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Elefant

Discussion in 'German Motorised Weapons' started by Jim, Feb 8, 2008.

  1. Jim

    Jim New Member

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    Both the 12-ton Sd.Kfz. 8 half-track (at right) and the 8.8cm Flak 36 it is towing are camouflaged with a dark yellow pattern over dark grey. They are passing by the weapon that turned out to be the hit of the summer of 1943 the Elefant. During the fighting on the Kursk bulge, the Elefant won immortal fame as the heaviest AFV of this period. In the following decades this vehicle was described almost solely as unsuccessful and basically inefficient in combat. This description is based mainly on one statistic, the number of Elefants that were lost, which was 39 pieces. The losses were, in fact, heavy, but they were only about 50% of the strength of Jagdpanzer Regiment 656 (comprising Pz.Jag.Abt.653 and Pz.Jag.Abt.654). It should be noted that the same percentage of losses was experienced in some Tiger units. The German Elefant crews forced the Soviets to pay a very high price for their victories. As of 27 July 1943, during only 22 days of battle, the Elefants destroyed 502 tanks and many other weapons. The camouflage of the Elefant seen in this photo consists of large green spots on a dark yellow background. Note that there is no tactical number.

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  2. Jim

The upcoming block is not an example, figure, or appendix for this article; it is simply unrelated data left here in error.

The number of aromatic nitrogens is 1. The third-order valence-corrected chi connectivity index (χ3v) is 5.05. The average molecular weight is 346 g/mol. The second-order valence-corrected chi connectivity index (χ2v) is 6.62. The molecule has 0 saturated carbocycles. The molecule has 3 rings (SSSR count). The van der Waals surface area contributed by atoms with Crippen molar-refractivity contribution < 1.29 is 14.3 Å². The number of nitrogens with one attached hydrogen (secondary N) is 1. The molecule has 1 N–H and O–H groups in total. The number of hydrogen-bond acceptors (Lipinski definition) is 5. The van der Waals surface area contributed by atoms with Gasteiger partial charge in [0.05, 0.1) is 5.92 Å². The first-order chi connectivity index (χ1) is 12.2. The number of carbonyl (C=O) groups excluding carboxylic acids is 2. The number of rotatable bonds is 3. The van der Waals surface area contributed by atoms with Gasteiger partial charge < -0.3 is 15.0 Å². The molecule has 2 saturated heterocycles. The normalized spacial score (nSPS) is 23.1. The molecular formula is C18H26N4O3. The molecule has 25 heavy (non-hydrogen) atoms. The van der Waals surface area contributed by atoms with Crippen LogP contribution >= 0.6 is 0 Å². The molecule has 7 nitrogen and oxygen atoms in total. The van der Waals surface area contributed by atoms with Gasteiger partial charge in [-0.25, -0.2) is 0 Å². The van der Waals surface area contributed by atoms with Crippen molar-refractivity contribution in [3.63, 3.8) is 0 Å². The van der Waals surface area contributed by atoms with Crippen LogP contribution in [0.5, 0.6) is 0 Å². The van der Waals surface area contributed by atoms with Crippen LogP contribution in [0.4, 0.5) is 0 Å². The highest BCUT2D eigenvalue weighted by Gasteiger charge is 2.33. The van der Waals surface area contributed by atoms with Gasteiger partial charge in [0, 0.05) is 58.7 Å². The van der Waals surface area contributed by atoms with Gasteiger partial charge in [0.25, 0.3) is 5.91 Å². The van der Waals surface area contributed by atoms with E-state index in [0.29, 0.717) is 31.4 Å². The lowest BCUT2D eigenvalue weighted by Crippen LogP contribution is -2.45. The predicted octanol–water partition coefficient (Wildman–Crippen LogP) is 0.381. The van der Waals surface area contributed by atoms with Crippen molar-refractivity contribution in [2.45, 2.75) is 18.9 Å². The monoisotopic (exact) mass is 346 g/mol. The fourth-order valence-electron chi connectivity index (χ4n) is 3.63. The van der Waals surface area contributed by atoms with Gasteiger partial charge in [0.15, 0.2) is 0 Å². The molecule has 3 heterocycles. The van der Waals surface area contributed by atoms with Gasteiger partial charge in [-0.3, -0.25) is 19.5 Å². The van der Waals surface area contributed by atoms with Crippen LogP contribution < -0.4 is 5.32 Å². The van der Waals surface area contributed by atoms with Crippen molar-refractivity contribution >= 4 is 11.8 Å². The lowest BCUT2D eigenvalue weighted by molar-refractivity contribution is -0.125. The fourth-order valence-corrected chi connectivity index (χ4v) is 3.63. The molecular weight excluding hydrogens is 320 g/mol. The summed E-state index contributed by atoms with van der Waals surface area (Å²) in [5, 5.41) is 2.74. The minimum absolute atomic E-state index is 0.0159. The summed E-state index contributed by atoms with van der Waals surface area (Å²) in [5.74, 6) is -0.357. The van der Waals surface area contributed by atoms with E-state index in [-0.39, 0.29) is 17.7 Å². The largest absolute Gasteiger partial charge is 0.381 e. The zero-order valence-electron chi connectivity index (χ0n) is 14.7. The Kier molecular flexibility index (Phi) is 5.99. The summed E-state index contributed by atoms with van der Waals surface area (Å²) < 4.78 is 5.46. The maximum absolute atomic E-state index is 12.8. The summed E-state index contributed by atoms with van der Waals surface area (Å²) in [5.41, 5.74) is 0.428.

Jim New Member

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    One of the 39 Elefants lost was captured in almost perfect condition by the Soviets. The vehicle showed only minor damages (the frontal parts of mudguards are shot off, for example). Note the camouflage pattern that was not typical of these self-propelled guns. The inscription on the superstructure reads: "Self propelled German gun 'Ferdinand' taken into captivity, together with the crew, by soldiers of 129th Orel Division". The division, commanded by Col. I.V. Panchjuk, took part in the capture of Orel city (with 4 other divisions and 3 tank units), and it was honoured with the name of the city. For many years it was thought that most of the Elefants were lost because they had no machine guns, but this is not true. Many of them were lost due to damage or a lack of fuel, not because of deadly shooting from enemy guns or infantry. The Elefant was an offensive weapon, so during retreating combat it had less chance of fighting successfully (especially in cities!), and many of them had to be abandoned on battlefields with only minor damage, like the one seen here.

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  3. Jim

    Jim New Member

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    The Elefants were so heavily armoured (200mm armour on the superstructure) that not one Soviet gun could penetrate their frontal armour during gun duels. Only anti-tank rounds from 152mm guns were effective in face-to-face duels, and then they enjoyed only limited success, however, if they were fired from ranges under 500 meters (547 yards). On the other hand, rounds from the Elefant’s 8.8cm gun could destroy any Soviet armoured target at any range, even over 2,000 meters. In this photo the crew of an Elefant is examining traces of hits from 76.2mm guns. These rounds could penetrate only about 1/4 of the armour plate’s thickness.


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